The Golden Gate Park has some of the best attractions in San Francisco, but also some quiet areas where you can take a break from the hustle and bustle of the city. You can visit the Japanese Tea Garden, the Botanical Gardens, the California Academy of Sciences, and the Rose Garden, just to name a few.
You definitely need to check out Lindy in the Park for some free swing dance lessons. It’s a great way to get your heart rate up and meet new people.
When you’re living in San Francisco, you can buy fresh, local veggies all the time. According to SF Environment, this city hosts around 15 markets. The most popular is at Ferry Plaza, but you can also find them at Fort Mason, on Clement Street, at the Civic Center, and throughout different neighborhoods.
Ever since Ghirardelli opened its doors in 1852, San Francisco has become the place for chocolate. In this city, you don’t pop down to your local supermarket for some of this delicious sweetness. That would be sacrilegious.
No, when you’re living in San Francisco, you check out the many artisanal chocolatiers, bean-to-bar makers, and even chocolate curators. Snobby it may be, but who cares when your taste buds are dancing in delight? Bring on the chocolate!
People say the Italians are coffee snobs. Well, they’ve got nothing on San Franciscans, who have taken coffee to an entirely new level. It’s not just coffee either. It’s artisanal coffee. The distinction is very important.
Don’t worry, though. With places like Four Barrel, Philz, Ritual, Contraband, Sightglass, and so on, you won’t have any trouble fitting in because you’ll become a coffee snob in no time. And it won’t even require any effort.
Surprisingly, you can find plenty of free stuff even in the most expensive U.S. city. You just have to be determined and to keep your eyes peeled. Museums have free days, farmers’ markets will get you some free food every now and then, and free entertainment isn’t all that hard to come by.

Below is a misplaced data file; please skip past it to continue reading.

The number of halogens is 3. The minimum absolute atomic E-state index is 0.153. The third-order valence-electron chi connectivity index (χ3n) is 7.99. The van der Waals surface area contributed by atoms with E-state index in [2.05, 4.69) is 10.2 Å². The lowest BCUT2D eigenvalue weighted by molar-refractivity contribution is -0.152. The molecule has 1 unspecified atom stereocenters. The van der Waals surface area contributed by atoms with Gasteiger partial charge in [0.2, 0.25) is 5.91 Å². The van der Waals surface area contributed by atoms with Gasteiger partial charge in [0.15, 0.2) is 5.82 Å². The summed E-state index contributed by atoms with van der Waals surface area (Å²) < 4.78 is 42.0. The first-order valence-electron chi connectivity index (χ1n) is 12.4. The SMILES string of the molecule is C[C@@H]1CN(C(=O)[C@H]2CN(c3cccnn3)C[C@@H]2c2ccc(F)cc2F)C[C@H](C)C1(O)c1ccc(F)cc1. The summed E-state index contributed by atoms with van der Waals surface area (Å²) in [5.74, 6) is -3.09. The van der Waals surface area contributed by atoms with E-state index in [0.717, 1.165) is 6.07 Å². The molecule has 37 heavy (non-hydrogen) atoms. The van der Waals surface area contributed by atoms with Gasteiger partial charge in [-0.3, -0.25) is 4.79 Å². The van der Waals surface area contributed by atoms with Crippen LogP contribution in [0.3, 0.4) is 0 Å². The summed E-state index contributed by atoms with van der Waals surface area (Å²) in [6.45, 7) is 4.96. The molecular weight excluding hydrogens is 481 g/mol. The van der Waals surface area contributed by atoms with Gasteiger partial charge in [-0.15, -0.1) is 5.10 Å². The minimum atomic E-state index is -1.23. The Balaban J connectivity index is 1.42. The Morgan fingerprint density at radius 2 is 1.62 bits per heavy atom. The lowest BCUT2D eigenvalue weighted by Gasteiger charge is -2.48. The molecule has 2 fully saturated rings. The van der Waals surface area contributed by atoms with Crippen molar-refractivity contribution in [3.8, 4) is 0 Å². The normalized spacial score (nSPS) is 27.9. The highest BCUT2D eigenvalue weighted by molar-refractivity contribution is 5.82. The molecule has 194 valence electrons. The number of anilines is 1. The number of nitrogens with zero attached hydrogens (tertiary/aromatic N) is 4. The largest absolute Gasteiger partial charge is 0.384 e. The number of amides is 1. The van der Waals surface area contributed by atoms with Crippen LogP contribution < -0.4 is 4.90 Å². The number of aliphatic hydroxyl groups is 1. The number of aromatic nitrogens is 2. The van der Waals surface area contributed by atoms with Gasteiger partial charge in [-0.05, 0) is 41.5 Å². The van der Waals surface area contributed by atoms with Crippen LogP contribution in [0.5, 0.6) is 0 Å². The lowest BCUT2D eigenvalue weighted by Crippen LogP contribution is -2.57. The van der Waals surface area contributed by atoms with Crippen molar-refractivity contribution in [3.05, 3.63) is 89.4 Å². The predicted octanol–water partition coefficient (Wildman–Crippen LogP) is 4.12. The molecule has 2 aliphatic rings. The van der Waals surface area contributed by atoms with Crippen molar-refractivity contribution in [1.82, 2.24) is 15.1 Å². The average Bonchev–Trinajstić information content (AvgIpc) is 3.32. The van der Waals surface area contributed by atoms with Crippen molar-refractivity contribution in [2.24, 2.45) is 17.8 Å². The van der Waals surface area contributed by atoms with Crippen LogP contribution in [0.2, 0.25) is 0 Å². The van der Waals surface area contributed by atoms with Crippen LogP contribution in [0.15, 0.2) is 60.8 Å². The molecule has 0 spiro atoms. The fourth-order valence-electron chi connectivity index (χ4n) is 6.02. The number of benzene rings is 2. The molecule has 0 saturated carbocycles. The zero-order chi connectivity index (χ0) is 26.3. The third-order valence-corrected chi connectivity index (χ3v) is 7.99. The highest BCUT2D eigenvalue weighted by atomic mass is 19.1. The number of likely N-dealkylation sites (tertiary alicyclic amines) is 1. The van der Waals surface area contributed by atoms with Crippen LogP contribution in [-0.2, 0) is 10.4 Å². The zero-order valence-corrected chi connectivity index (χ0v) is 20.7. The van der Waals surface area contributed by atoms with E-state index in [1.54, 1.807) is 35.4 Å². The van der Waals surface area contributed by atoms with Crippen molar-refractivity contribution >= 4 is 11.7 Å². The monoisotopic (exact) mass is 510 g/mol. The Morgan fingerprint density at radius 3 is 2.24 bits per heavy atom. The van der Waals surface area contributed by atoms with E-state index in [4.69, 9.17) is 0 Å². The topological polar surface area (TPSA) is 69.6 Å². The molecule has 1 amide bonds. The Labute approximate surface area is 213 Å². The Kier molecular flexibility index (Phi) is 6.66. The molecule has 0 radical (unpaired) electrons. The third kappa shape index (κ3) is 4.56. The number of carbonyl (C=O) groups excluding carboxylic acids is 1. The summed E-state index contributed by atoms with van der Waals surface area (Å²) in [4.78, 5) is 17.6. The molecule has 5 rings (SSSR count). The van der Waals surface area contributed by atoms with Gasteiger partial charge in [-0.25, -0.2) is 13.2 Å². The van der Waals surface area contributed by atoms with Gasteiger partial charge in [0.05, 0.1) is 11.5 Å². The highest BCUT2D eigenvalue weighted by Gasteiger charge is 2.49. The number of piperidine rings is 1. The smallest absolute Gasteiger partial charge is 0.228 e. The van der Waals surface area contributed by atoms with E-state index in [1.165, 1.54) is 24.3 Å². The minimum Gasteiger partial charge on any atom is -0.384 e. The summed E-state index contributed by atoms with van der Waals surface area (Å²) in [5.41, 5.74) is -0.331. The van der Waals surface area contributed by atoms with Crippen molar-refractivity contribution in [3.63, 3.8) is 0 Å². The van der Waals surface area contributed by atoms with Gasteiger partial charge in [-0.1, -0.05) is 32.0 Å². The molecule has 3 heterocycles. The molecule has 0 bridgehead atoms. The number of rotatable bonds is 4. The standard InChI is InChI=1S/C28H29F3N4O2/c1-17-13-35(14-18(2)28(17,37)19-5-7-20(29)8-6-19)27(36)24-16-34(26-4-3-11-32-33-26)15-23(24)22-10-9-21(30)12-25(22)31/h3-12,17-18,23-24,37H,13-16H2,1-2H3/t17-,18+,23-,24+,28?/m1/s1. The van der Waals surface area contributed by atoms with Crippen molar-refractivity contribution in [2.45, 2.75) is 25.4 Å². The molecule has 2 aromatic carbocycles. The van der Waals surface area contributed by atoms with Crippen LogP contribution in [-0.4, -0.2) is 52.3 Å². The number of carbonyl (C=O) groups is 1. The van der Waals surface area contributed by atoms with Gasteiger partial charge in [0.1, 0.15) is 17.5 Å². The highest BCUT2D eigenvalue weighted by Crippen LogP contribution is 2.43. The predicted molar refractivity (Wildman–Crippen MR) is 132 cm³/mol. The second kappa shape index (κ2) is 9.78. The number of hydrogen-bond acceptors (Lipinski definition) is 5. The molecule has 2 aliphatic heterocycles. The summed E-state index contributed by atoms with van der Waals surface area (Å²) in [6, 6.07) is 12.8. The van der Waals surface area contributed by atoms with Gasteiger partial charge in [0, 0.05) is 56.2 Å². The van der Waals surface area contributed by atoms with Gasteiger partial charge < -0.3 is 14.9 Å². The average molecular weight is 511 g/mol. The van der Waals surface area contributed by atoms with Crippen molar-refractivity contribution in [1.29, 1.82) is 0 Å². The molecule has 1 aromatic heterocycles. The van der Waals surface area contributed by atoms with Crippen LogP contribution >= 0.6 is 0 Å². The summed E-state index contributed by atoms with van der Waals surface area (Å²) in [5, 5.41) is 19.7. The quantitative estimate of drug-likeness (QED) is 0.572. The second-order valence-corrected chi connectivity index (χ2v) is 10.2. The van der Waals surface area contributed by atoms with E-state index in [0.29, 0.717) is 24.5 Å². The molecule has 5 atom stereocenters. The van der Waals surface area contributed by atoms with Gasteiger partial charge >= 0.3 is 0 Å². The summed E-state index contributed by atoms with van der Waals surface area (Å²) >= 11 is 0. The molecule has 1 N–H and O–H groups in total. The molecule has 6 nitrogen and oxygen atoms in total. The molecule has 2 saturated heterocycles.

Living in San Francisco means paying ridiculously high rents, so the locals love to hunt down those freebies. It’s definitely a practice you want to adopt.
The attractiveness of job opportunities among other quality of life perks mentioned above have made the house hunt in San Francisco especially tricky. Over the years, supply has not been able to catch up with growing demand. For those moving to San Francisco for the first time, understanding which neighborhood to live in can be tricky, especially when prices and ambiance change from one block to the next. Starting your apartment search with a company like Blueground means you’ll have a prevetted list of homes in safe areas near public transport links.
Further, their homes come fully furnished and equipped. You can check their availability via the website and book online so that you can move in on your first day in San Francisco. Hundreds of Blueground’s renters have settled into their Bay Area pad, without the hassle and headaches of open houses and landlord liaisons, by opting for a furnished turnkey home.